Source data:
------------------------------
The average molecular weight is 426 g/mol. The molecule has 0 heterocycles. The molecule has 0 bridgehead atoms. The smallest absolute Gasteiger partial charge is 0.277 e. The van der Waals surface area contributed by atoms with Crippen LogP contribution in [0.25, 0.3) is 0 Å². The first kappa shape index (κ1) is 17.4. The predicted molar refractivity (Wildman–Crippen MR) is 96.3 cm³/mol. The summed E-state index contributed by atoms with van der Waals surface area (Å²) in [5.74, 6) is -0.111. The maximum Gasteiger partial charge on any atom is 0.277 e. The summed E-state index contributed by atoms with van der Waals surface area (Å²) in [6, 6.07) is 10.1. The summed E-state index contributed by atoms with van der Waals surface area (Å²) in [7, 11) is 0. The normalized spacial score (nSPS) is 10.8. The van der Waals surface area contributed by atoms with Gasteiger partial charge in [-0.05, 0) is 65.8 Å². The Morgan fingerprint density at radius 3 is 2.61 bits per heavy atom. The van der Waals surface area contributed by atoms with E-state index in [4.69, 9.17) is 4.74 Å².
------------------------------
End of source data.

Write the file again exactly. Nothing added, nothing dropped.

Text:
The average molecular weight is 426 g/mol. The molecule has 0 heterocycles. The molecule has 0 bridgehead atoms. The smallest absolute Gasteiger partial charge is 0.277 e. The van der Waals surface area contributed by atoms with Crippen LogP contribution in [0.25, 0.3) is 0 Å². The first kappa shape index (κ1) is 17.4. The predicted molar refractivity (Wildman–Crippen MR) is 96.3 cm³/mol. The summed E-state index contributed by atoms with van der Waals surface area (Å²) in [5.74, 6) is -0.111. The maximum Gasteiger partial charge on any atom is 0.277 e. The summed E-state index contributed by atoms with van der Waals surface area (Å²) in [6, 6.07) is 10.1. The summed E-state index contributed by atoms with van der Waals surface area (Å²) in [7, 11) is 0. The normalized spacial score (nSPS) is 10.8. The van der Waals surface area contributed by atoms with Gasteiger partial charge in [-0.05, 0) is 65.8 Å². The Morgan fingerprint density at radius 3 is 2.61 bits per heavy atom. The van der Waals surface area contributed by atoms with E-state index in [4.69, 9.17) is 4.74 Å².